Wife Gets New Kidney After Husband Donates His to Stranger Through Program

A woman who received a new kidney from a stranger after her husband donated his to a stranger wants the public to know about the paired donation program.

Mary Coyle and her husband Ed Coyle had run out of options. She had asked her brother for a kidney 23 years ago and she received it. A few years ago however she needed to replace it and was getting sicker by the day. 

"We just assumed somebody from the family could donate," she said. "When that couldn't happen or didn't happen, then we had to step out of our comfort zone. It required Ed to say, 'I'll donate one to a stranger and you'll receive one from a stranger.'"

Through Christiana Hospital's 10-year-old kidney transplant program, the Wilmington, Delaware couple learned about paired donation.

Through paired donation, a friend, loved one or a family member of a candidate in need of a new kidney who doesn't have a compatible blood type can donate a kidney to a complete stranger on the candidate's behalf. This allows the donor's loved one to move up significantly on the list to receive a new kidney of their own from another stranger. The donor also moves up to the top of the list in case they ever need a new kidney of their own in the future.

Ed decided to give his own kidney to a stranger in order to help save his wife.

“There’s a selfish motivation there too," he said. "Having a happy, healthy wife makes my life a lot more pleasant and enjoyable.”

Now the couple wants to make sure other people in need of kidneys are aware of the paired donation option.

"In fact the reason we agreed to this interview is not so much because I want to say I'm a wonderful guy," Ed said. "The fact is, there are 100,000 people in this country currently waiting for a kidney transplant."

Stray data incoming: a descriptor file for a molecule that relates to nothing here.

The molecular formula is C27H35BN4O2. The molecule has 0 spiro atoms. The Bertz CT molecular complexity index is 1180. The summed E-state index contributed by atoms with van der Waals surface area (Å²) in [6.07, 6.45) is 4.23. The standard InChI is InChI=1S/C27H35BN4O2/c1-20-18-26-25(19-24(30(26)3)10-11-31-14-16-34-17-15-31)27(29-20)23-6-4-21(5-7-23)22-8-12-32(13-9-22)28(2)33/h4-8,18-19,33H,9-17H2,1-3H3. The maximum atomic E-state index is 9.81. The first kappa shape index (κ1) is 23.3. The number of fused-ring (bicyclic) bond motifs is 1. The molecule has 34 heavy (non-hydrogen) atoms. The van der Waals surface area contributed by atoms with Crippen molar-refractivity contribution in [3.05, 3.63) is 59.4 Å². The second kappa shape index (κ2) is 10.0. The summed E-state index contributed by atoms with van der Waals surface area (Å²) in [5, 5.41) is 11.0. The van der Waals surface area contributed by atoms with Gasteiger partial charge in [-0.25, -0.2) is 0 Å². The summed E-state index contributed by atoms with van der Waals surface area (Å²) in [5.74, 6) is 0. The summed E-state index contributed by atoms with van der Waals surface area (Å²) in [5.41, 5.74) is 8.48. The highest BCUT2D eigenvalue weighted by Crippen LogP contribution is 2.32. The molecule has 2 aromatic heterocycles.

There is a lack of deceased donors which means that the wait time is getting longer, according to Dr. John Swanson of the Christiana Care Kidney Transplant Program, a group that helps families on both ends of the process and shows you how to talk to loved ones about donating.

Dr. Swanson performed both Ed and Mary’s transplant surgeries.

“We encourage living donations for all our patients. It shortens their wait times, the time of the transplant and keeps them off dialysis potentially,” Dr. Swanson said.

"Right now the requirements for a living donor are willingness, excellent health, and after that it doesn't matter if you're blood type compatible or tissue type compatible, because we can find a living donor for you."

Mary received a kidney from a man in California named Jason, who donated on behalf of his sister. Ed's healthy kidney was rushed to a sick grandmother out west. While normally donors and recipients don't meet, the Coyles met the donor and recipient for dinner in California in June.

Mary told NBC10 she is thankful for what her husband did for her as well as the two people who gave their kidneys so that she could live.

"My brother is over here and Jason's over here, and they're always with me," Mary said while pointing to her kidneys. "And I don't have a day that I don't think about them."

If you or a loved one are in need of a kidney and one of you is willing to donate a healthy one, talk to your doctor about paired donation. You can also visit the National Kidney Registry website for more information.

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